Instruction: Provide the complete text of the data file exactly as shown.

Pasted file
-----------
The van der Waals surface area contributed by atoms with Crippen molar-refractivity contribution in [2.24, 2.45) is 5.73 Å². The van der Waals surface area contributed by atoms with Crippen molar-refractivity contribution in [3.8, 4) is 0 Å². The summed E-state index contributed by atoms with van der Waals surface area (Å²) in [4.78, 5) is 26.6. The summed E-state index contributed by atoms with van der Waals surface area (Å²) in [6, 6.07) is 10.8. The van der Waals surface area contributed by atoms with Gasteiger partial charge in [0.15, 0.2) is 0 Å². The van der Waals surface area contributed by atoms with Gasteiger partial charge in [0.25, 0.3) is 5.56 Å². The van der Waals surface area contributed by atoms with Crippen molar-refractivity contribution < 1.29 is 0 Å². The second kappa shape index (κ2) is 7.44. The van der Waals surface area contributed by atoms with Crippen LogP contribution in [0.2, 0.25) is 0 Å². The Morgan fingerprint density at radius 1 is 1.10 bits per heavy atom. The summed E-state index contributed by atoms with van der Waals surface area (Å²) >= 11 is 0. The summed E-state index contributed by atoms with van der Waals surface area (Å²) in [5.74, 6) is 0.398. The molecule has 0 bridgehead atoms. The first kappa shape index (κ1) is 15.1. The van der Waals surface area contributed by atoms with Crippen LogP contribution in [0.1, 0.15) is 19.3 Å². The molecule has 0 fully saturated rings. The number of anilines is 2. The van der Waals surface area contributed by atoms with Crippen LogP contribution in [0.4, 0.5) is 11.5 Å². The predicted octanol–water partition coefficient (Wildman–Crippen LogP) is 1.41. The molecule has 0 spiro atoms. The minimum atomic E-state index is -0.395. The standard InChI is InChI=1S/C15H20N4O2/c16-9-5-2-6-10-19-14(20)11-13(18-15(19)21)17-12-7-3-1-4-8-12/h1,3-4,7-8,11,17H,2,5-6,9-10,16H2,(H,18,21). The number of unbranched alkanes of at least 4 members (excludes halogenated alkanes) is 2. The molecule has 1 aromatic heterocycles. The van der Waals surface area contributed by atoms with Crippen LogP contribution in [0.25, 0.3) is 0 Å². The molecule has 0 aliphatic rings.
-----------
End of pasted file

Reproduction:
The van der Waals surface area contributed by atoms with Crippen molar-refractivity contribution in [2.24, 2.45) is 5.73 Å². The van der Waals surface area contributed by atoms with Crippen molar-refractivity contribution in [3.8, 4) is 0 Å². The summed E-state index contributed by atoms with van der Waals surface area (Å²) in [4.78, 5) is 26.6. The summed E-state index contributed by atoms with van der Waals surface area (Å²) in [6, 6.07) is 10.8. The van der Waals surface area contributed by atoms with Gasteiger partial charge in [0.15, 0.2) is 0 Å². The van der Waals surface area contributed by atoms with Gasteiger partial charge in [0.25, 0.3) is 5.56 Å². The van der Waals surface area contributed by atoms with Crippen molar-refractivity contribution < 1.29 is 0 Å². The second kappa shape index (κ2) is 7.44. The van der Waals surface area contributed by atoms with Crippen LogP contribution in [0.2, 0.25) is 0 Å². The Morgan fingerprint density at radius 1 is 1.10 bits per heavy atom. The summed E-state index contributed by atoms with van der Waals surface area (Å²) >= 11 is 0. The summed E-state index contributed by atoms with van der Waals surface area (Å²) in [5.74, 6) is 0.398. The molecule has 0 bridgehead atoms. The first kappa shape index (κ1) is 15.1. The van der Waals surface area contributed by atoms with Crippen LogP contribution in [0.1, 0.15) is 19.3 Å². The molecule has 0 fully saturated rings. The number of anilines is 2. The van der Waals surface area contributed by atoms with Crippen LogP contribution in [0.4, 0.5) is 11.5 Å². The predicted octanol–water partition coefficient (Wildman–Crippen LogP) is 1.41. The molecule has 0 spiro atoms. The minimum atomic E-state index is -0.395. The standard InChI is InChI=1S/C15H20N4O2/c16-9-5-2-6-10-19-14(20)11-13(18-15(19)21)17-12-7-3-1-4-8-12/h1,3-4,7-8,11,17H,2,5-6,9-10,16H2,(H,18,21). The number of unbranched alkanes of at least 4 members (excludes halogenated alkanes) is 2. The molecule has 1 aromatic heterocycles. The van der Waals surface area contributed by atoms with Crippen LogP contribution in [0.25, 0.3) is 0 Å². The molecule has 0 aliphatic rings.